- Dr. Jessica Dempsey is the Director of ASTRON, the Netherlands Institute for Radio Astronomy. Prior to that she spent over a decade managing, operating and building instruments for the James Clerk Maxwell Telescope in Hawaii. She is a proud member of the Breakthrough Prize winning Event Horizon Telescope team. Born and raised in Australia, Jessica was the first Australian female scientist to work at the geographic South Pole, where she spent five summers building site-testing instrumentation, before wintering at the South Pole station in 2005 for the ACBAR CMB experiment. Jessica has a passionate commitment to creating greater diversity and gender equity at all levels of astronomy and to enhancing opportunities for girls to become future leaders in science and technology careers.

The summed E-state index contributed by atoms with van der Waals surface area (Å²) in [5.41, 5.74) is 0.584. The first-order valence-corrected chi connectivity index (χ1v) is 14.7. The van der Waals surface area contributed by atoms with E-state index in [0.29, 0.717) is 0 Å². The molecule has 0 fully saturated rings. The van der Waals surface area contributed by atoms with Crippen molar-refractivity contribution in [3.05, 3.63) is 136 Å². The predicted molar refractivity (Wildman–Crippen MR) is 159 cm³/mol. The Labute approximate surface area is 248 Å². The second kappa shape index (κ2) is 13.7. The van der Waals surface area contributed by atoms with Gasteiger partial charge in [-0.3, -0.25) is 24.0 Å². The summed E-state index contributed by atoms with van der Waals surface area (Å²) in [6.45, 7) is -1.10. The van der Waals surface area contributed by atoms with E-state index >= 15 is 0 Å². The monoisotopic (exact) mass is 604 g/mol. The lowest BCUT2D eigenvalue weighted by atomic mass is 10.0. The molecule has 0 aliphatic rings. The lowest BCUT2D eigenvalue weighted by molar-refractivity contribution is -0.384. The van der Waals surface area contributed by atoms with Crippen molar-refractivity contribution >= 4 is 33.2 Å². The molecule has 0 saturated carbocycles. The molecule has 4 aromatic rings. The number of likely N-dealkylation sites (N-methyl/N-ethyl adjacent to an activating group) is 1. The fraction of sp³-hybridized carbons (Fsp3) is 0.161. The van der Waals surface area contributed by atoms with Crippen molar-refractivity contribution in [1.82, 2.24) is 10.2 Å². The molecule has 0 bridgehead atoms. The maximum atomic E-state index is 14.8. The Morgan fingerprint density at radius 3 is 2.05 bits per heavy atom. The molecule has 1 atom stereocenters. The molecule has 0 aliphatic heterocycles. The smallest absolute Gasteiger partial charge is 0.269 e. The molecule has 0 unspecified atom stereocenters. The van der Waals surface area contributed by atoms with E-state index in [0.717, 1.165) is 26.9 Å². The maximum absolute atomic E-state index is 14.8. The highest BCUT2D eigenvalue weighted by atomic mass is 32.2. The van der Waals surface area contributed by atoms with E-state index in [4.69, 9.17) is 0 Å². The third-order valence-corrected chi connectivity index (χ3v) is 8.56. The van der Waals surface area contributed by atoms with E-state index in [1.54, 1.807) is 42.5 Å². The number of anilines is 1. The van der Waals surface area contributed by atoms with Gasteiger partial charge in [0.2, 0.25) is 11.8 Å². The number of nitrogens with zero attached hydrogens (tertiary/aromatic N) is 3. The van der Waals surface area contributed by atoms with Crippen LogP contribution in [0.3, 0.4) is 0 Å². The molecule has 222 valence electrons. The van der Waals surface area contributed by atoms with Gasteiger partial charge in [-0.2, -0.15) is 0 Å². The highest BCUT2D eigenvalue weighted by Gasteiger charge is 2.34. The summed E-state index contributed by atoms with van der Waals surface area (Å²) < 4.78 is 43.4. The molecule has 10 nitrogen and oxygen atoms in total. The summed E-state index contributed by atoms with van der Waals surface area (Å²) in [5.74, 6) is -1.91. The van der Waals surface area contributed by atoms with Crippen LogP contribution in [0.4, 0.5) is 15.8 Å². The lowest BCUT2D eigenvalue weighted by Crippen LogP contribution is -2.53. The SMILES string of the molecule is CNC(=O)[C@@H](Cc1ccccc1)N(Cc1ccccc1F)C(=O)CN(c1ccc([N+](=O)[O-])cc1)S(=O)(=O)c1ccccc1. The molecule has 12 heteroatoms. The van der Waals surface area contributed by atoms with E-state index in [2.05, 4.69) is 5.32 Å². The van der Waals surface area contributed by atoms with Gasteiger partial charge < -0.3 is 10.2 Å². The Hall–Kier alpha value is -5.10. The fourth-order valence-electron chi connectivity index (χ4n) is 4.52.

- Steffani Grondin is a second year PhD student in the Department of Astronomy and Astrophysics at the University of Toronto, specializing in binary systems and escaped stars. She received a Combined Honours Physics and Astronomy degree from the University of British Columbia, where she researched pulsars and white dwarfs. Steffani is also passionate about science communication and has been featured in CBC News and the Discovery Channel. When she isn’t debugging her code, you can find her hiking, racing triathlons or shooting film on her 85-year old camera.